Ice skaters hopeful of Paralympic dream by: Faith Valencia
That’s the magic of ice skating. Anyone can do it.
You won’t find a disabled ice skater anywhere at the Winter Paralympic Games. Whilst figure skating is a centrepiece for the Winter Olympic Games, ice rinks barely register at the Paralympics. Ice hockey and curling are the only events competed inside an ice rink. But why is this? Is it because disabled people do not skate?
Lucy is 15 and has been skating for 10 years. She has autism and is a graceful ice skater. Lucy is not the only disabled skater, there are in fact many people with physical and learning disabilities who regularly take to the ice. However, until recently there has not been a means to judge and score them inclusively.
Ice skating is one of the most inclusive sports. Whether you are disabled or not, you still put on your skates and feel the ice beneath you. However, with such an extensive range of impairments it has proved difficult to find common ground with an inclusive judging system. It is however just as important for disabled skaters to be able to progress and compete like any other non-disabled skater. That is where Margarita Sweeny-Baird comes in. Ms Sweeny-Baird is the Chairman of an organisation called Inclusive Skating, whose aim is for ice skating to become a Paralympic sport. In order for this to happen an inclusive judging system needed to be created.
“We had to create a system that could accommodate any kind of disability,” Ms Sweeny-Baird says. “The traditional International Judging System gives an absolute score. But I knew that I needed to find a way of calculating impairment—some way of working out a numerical value that you could then add on to the score.
“I spoke to lots of doctors and, thanks to a consultant in occupational medicine, found the Rondinelli Guide. It is a calculation of impairment for all sorts of disabilities dating back to the 1940. This scoring system makes it equitable and fair. This new system means that whether a skater has an intellectual disability or a physical disability they are able to compete fairly against each other.”
For ice skaters with a disability participating in sport isn’t just about competition—it’s about being allowed to be exceptional.
But how different is it for a disabled skater compared to their non-disabled counterparts? Andy Heffer is the director of sport and development for the Special Olympics and has coached a number of disabled ice skaters. “Figure skating is very technical and so for someone with a learning disability that presents considerable challenges,” Mr Heffer says.
“First, you have to learn to skate which is difficult in itself. Then you have to learn and be able to execute a routine. Also, there aren’t that many ice rinks and it’s an expensive sport, which is challenging because a lot of people with a disability don’t have jobs.”
Figure skating is an expensive sport for anyone – there is transport, equipment, lessons and ice time.
As I sit in the ice rink watching Lucy skate I am filled with so much joy, watching the excitement on her face as she cleanly lands a double jump (a 720 degree rotation in the air). As she attempts the jump again she stumbles not quite making the full rotation, hitting the ice hard. Her mother, Janet, who is in the stands, looks over worried. “These are the moments that scare many parents of disabled people – the extra pain or higher risk of injury, ” Janet says. But Lucy quickly finds her feet again, picks up speed and attempts the jump once more.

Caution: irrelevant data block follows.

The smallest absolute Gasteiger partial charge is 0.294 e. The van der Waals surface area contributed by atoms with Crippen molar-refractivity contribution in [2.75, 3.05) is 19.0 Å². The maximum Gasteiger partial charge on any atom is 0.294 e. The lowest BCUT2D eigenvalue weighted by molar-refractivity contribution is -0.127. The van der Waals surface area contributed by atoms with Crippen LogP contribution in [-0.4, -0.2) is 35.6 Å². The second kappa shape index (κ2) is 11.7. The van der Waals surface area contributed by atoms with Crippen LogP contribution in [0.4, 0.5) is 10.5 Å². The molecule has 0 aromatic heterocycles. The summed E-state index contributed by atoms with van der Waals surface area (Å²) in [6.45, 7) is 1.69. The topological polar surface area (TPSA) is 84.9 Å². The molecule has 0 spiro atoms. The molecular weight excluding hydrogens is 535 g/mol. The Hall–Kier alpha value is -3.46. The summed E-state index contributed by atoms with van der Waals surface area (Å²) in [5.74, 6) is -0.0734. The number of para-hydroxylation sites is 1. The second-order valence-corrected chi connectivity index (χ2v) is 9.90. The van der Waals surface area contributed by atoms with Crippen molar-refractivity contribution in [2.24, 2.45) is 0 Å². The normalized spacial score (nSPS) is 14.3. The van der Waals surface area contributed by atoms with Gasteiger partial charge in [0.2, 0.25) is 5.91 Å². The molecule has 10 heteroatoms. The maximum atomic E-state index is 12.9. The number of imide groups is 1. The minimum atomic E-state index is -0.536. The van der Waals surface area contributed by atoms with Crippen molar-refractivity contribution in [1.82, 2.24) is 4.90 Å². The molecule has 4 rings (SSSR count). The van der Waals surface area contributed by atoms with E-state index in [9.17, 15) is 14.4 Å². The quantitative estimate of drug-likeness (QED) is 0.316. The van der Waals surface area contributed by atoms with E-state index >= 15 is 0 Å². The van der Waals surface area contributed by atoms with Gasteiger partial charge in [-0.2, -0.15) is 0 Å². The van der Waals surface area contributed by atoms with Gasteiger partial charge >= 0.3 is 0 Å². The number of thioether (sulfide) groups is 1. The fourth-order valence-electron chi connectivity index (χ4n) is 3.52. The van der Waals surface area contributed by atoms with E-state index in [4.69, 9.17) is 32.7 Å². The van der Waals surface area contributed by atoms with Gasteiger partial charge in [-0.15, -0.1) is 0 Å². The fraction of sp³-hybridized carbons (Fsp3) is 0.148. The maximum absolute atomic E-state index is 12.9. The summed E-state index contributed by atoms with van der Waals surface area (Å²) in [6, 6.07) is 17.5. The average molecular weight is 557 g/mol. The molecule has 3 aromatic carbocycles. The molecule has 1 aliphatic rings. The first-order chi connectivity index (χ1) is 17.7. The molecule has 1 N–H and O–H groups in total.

“Giving young disabled people the opportunity to be in more risky situations is, if anything, more important than for non-disabled people.”
Ali Hall is a practitioner at Inclusive Play, an organisation that designs equipment for children of all abilities. She strongly supports challenging people with disabilities through sport so they can discover their strengths.
“Giving young disabled people the opportunity to be in more risky situations is, if anything, more important than for non-disabled people,” Ms Hall says. “Otherwise they develop this way of being that is risk-averse and, in later life, stops them being independent. Unless they learn to cope with falling over or getting lost, how are they going to go on holiday by themselves? Travel around alone? Go to work?”
Inclusive skating has come a long way the judging system proved successful and has been in operation since 2012. The first two events were held in Scotland in May 2012 and again in 2013. The organisation has made it possible for disabled skaters to not only compete but compete at an international level with competitors at the events traveling from Canada, the US, Austria and more. It’s hoped the inclusive judging systems will enable disabled skaters will be able to compete in singles, dance and speed skating. An Australian skater has never competed at the international events but Lucy hopes to change that.
“I have dreamed of competing internationally since I first stepped on to the ice but the traditional system makes it hard for me,” Lucy says. “I heard about inclusive skating through a friend and mum and I did some research. I have been training really hard and want to hopefully attend of the competitions soon.”
With all the success inclusive skating has achieved it is hoped that figure skating will soon be a part of the Winter Paralympic Games. For ice skaters with a disability participating in sport isn’t just about competition—it’s about being allowed to be exceptional. The ice has seen some magical moments, Torvill and Dean at the 1984 Olympics, Londoners skating down to Putney on the frozen Thames in 1900. But perhaps the greatest moment was Rocky falling in love skating across an empty ice rink in downtown Philadelphia. That’s the magic of ice skating. Anyone can do it.
Rocky and Adrian have a date at an ice rink. Video: Rocky via Youtube